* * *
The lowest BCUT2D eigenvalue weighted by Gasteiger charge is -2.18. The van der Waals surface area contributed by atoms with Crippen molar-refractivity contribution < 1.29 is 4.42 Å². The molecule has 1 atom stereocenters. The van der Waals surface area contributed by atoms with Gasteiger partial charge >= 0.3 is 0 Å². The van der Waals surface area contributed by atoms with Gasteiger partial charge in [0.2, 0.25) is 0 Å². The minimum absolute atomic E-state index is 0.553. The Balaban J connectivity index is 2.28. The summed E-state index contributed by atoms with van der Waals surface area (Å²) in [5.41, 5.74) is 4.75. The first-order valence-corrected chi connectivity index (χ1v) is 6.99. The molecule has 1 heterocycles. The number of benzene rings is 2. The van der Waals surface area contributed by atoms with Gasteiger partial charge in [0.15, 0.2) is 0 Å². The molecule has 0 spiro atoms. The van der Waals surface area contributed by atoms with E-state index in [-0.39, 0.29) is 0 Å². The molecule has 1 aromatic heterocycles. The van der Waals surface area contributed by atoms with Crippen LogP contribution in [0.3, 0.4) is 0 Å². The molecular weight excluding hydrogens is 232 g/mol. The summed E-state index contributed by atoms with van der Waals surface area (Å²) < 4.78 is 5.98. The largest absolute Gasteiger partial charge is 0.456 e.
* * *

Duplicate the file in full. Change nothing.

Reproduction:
The lowest BCUT2D eigenvalue weighted by Gasteiger charge is -2.18. The van der Waals surface area contributed by atoms with Crippen molar-refractivity contribution < 1.29 is 4.42 Å². The molecule has 1 atom stereocenters. The van der Waals surface area contributed by atoms with Gasteiger partial charge >= 0.3 is 0 Å². The van der Waals surface area contributed by atoms with Gasteiger partial charge in [0.2, 0.25) is 0 Å². The minimum absolute atomic E-state index is 0.553. The Balaban J connectivity index is 2.28. The summed E-state index contributed by atoms with van der Waals surface area (Å²) in [5.41, 5.74) is 4.75. The first-order valence-corrected chi connectivity index (χ1v) is 6.99. The molecule has 1 heterocycles. The number of benzene rings is 2. The van der Waals surface area contributed by atoms with Gasteiger partial charge in [0.15, 0.2) is 0 Å². The molecule has 0 spiro atoms. The van der Waals surface area contributed by atoms with E-state index in [-0.39, 0.29) is 0 Å². The molecule has 1 aromatic heterocycles. The van der Waals surface area contributed by atoms with Crippen LogP contribution in [0.3, 0.4) is 0 Å². The molecular weight excluding hydrogens is 232 g/mol. The summed E-state index contributed by atoms with van der Waals surface area (Å²) < 4.78 is 5.98. The largest absolute Gasteiger partial charge is 0.456 e.